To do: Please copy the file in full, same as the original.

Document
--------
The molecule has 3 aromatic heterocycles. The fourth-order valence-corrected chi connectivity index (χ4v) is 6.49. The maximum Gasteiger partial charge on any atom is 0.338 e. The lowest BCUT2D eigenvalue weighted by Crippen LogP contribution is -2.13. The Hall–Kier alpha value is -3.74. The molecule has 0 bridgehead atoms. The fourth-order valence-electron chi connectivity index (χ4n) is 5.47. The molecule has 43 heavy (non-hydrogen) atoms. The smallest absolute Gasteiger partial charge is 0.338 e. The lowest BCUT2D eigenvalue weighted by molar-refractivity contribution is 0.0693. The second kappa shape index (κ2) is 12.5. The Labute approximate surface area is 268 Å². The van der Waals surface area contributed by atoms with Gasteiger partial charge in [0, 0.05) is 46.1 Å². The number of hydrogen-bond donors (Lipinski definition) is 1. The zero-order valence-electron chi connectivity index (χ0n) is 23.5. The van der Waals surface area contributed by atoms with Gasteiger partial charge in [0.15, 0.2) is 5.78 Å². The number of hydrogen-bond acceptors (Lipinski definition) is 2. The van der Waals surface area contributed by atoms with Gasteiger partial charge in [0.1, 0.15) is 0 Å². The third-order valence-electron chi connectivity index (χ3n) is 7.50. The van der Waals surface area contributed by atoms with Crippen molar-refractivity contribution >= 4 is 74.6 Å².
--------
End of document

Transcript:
The molecule has 3 aromatic heterocycles. The fourth-order valence-corrected chi connectivity index (χ4v) is 6.49. The maximum Gasteiger partial charge on any atom is 0.338 e. The lowest BCUT2D eigenvalue weighted by Crippen LogP contribution is -2.13. The Hall–Kier alpha value is -3.74. The molecule has 0 bridgehead atoms. The fourth-order valence-electron chi connectivity index (χ4n) is 5.47. The molecule has 43 heavy (non-hydrogen) atoms. The smallest absolute Gasteiger partial charge is 0.338 e. The lowest BCUT2D eigenvalue weighted by molar-refractivity contribution is 0.0693. The second kappa shape index (κ2) is 12.5. The Labute approximate surface area is 268 Å². The van der Waals surface area contributed by atoms with Gasteiger partial charge in [0, 0.05) is 46.1 Å². The number of hydrogen-bond donors (Lipinski definition) is 1. The zero-order valence-electron chi connectivity index (χ0n) is 23.5. The van der Waals surface area contributed by atoms with Gasteiger partial charge in [0.15, 0.2) is 5.78 Å². The number of hydrogen-bond acceptors (Lipinski definition) is 2. The van der Waals surface area contributed by atoms with Gasteiger partial charge in [0.1, 0.15) is 0 Å². The third-order valence-electron chi connectivity index (χ3n) is 7.50. The van der Waals surface area contributed by atoms with Crippen molar-refractivity contribution >= 4 is 74.6 Å².